Sunday, July 19, 2009

Silver Lining?

If you had told me back in that first week of March that my crash would have a silver lining I would have been highly skeptical. It was hard to imagine anything good coming from the broken bones, abrasions, aches and pains. Even now as I write this, knowing all I’m about to share, I’m not sure silver is the color I would choose to describe the ‘treasure’ that March 1st cloud concealed.

The first hint that there would be more to this story came in the initial radiology report: patient appears to have an enlarged pituitary gland, follow up testing should be pursued to evaluate further (or something like that). I asked my doctor about it and he said it was a common condition which for most people didn’t cause problems and we should focus on the issues at hand. That same week a second CT scan confirmed the enlarged sella but again I was told it was probably nothing to worry about. While I didn’t worry too much I did enough research to be aware of the issues and it remained in the back of my mind.

In May, after I was moderately healed and Egan had arrived, I pursued that ‘follow up testing’. I still wasn’t concerned. I wasn’t feeling any symptoms and expected the tests to show a condition that I might have to watch in the years to come. Unfortunately, my concern took a quantum step up midway through my MRI when the radiologist asked me 'Do you get a lot of headaches?'

Tumor is not a word you ever really want to hear your doctor say. At least until they discover the ‘male sexual enhancement tumor’ or the ‘detachable fat burning tumor’. ‘Benign tumor’ is obviously a better combination of words than ‘malignant tumor or cancer’ but benign tumor inside your head is not a happy combination. So, needless to say, I was less than thrilled when I heard my doctor say I had a Macro Pituitary Adenoma (tumor).


A quick geography/physiology lesson for those of you unfamiliar with the pituitary gland. It resides in your head, almost the geometric center of your head. While it isn’t technically part of your brain this may be one of those cases that can be added to ‘horse shoes’ and ‘hand grenades’ on the list of situations where close counts. Zooming in, the pituitary gland resides at the base of your brain as a protrusion off the hypothalamus. It sits on a small bone called the sella, just below the optic chiasm and between the left and right carotid arteries. At first glance, not the easiest place to swing a scalpel. The pituitary gland is the link between the nervous system and the endocrine system and is responsible for regulating hormone production, a relatively important task in the functioning of the human body.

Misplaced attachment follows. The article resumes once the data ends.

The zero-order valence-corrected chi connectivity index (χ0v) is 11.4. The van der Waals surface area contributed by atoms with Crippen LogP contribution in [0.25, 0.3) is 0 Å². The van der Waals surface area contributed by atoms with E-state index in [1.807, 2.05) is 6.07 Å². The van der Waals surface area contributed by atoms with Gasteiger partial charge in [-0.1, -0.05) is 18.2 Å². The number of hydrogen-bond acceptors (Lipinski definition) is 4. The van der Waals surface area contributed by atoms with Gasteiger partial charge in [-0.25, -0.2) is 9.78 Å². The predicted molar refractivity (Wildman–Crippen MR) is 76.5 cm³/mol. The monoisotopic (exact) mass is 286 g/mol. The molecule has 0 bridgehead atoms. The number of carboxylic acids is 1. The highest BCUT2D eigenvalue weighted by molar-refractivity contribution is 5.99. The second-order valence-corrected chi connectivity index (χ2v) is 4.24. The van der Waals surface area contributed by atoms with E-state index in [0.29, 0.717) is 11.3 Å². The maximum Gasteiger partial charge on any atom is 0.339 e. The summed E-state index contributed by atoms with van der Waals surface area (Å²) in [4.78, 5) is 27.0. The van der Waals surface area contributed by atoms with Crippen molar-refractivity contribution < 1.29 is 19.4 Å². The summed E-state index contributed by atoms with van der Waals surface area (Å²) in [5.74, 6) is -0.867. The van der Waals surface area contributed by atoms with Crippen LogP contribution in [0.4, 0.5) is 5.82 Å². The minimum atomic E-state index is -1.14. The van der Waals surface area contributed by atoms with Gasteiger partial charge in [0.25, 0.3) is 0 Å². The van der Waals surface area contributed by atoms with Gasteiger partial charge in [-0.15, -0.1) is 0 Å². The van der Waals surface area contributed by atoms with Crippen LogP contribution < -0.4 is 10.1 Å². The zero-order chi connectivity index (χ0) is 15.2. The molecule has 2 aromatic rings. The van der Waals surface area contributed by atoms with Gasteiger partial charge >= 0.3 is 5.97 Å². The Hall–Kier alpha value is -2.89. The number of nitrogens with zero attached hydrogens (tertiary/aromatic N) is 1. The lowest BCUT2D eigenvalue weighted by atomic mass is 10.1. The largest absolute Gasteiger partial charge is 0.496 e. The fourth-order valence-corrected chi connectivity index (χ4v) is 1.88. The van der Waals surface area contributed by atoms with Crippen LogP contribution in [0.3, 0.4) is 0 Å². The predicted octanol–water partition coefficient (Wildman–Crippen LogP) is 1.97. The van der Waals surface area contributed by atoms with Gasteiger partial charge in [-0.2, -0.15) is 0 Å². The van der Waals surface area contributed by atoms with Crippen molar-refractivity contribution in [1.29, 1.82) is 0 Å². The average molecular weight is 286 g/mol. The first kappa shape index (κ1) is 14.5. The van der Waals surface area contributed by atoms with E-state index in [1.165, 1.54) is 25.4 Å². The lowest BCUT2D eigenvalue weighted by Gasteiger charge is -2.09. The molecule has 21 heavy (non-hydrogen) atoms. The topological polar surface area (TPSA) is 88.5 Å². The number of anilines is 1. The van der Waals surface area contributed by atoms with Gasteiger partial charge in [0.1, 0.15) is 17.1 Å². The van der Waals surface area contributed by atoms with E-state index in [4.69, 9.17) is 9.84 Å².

As it turns out, pituitary tumors are fairly common. Studies have found that as many as one in five adults have a pituitary tumor. Fortunately, most don’t cause any problems and go unnoticed. The tumors that do get noticed usually cause problems in several ways. They can interfere with hormone production which may or may not be severe enough to warrant treatment. They can put pressure on or displace the optic chiasm, causing vision loss. They can also put pressure on the carotid arteries and possibly cause a rupture and hemorrhaging in your skull (should be avoided if possible).

So, getting back to my situation, my Macro Pituitary Adenoma is about the size of a large cherry tomato. The tumor has displaced my pituitary gland and probably inhibited some hormone production. Luckily, I have not noticed any symptoms. My vision has tested fine. My hormone levels are almost normal and my carotid arteries are still intact. But the tumor has already displaced my optic nerves and is very close to the carotid artery on the left. So, if it hadn’t been for my bike accident I may not have discovered this tumor until it was much more difficult to remove. This early discovery probably warrants the designation ‘silver lining’. However, they still need to go in and get this thing out so at the moment the silver looks a bit tarnished.

Monday morning Dr. K is going to polish it up for me. Sometime around 7 I will undergo transsphenoidal surgery to resect my adenoma. Luckily for me Dr. K performs these surgeries 3 or 4 times a week with very few complications.

Stay tuned, we’ll keep you posted.

3 comments:

PAB(a.k.a.CID) said...

my personal physician assures me that you will be fine.

believe me, she is good, she knows her stuff.

heal well, heal quickly my friend.

X Bunny said...

thanks for sharing this

we'll be sending good healing vibes your way

L said...

hi, i just read your 'silver lining' post and wanted to ask you a few questions!!
I have just been diagnosed with the same thing today infact! I didnt have any symptoms either and wanted to ask you about your experience of surgery and post operative pain!?!
I would appreciate if you could email me! I know its an experience you probably dont want to think about, but I would be interested to hear about your experience seeing as though i'm going to be going through the same thing!
my email adress is doylie12@hotmail.com.
I hope you are well!
Thanks for reading this and hope to hear from you,
Louise